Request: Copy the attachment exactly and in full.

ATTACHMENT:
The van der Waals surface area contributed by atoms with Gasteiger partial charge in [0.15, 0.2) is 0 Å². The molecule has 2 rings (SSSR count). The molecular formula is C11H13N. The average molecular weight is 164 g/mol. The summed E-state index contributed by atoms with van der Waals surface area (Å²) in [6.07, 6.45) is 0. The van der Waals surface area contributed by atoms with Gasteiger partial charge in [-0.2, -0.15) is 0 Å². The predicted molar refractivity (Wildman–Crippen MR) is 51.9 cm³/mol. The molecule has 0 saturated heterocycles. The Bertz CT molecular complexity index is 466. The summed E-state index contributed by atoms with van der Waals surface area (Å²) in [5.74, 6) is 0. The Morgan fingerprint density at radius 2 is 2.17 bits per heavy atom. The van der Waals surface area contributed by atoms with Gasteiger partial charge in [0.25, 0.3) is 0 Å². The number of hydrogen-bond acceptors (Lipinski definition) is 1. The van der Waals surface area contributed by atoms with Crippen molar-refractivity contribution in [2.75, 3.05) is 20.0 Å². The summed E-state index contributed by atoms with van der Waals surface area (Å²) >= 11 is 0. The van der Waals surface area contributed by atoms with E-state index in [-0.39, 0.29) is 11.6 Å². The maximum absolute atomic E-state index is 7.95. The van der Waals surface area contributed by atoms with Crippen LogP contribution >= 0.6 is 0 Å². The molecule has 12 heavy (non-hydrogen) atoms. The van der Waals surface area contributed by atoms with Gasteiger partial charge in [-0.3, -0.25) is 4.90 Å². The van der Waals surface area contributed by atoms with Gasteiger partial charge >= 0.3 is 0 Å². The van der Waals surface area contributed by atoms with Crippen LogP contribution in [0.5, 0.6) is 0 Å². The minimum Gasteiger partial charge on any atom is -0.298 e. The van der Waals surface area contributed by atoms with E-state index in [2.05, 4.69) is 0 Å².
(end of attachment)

The van der Waals surface area contributed by atoms with Gasteiger partial charge in [0.15, 0.2) is 0 Å². The molecule has 2 rings (SSSR count). The molecular formula is C11H13N. The average molecular weight is 164 g/mol. The summed E-state index contributed by atoms with van der Waals surface area (Å²) in [6.07, 6.45) is 0. The van der Waals surface area contributed by atoms with Gasteiger partial charge in [-0.2, -0.15) is 0 Å². The predicted molar refractivity (Wildman–Crippen MR) is 51.9 cm³/mol. The molecule has 0 saturated heterocycles. The Bertz CT molecular complexity index is 466. The summed E-state index contributed by atoms with van der Waals surface area (Å²) in [5.74, 6) is 0. The Morgan fingerprint density at radius 2 is 2.17 bits per heavy atom. The van der Waals surface area contributed by atoms with Gasteiger partial charge in [0.25, 0.3) is 0 Å². The number of hydrogen-bond acceptors (Lipinski definition) is 1. The van der Waals surface area contributed by atoms with Crippen molar-refractivity contribution in [2.75, 3.05) is 20.0 Å². The summed E-state index contributed by atoms with van der Waals surface area (Å²) >= 11 is 0. The van der Waals surface area contributed by atoms with E-state index in [-0.39, 0.29) is 11.6 Å². The maximum absolute atomic E-state index is 7.95. The van der Waals surface area contributed by atoms with Crippen LogP contribution >= 0.6 is 0 Å². The molecule has 12 heavy (non-hydrogen) atoms. The van der Waals surface area contributed by atoms with Gasteiger partial charge in [-0.3, -0.25) is 4.90 Å². The van der Waals surface area contributed by atoms with Gasteiger partial charge >= 0.3 is 0 Å². The van der Waals surface area contributed by atoms with Crippen LogP contribution in [0.5, 0.6) is 0 Å². The minimum Gasteiger partial charge on any atom is -0.298 e. The van der Waals surface area contributed by atoms with E-state index in [2.05, 4.69) is 0 Å².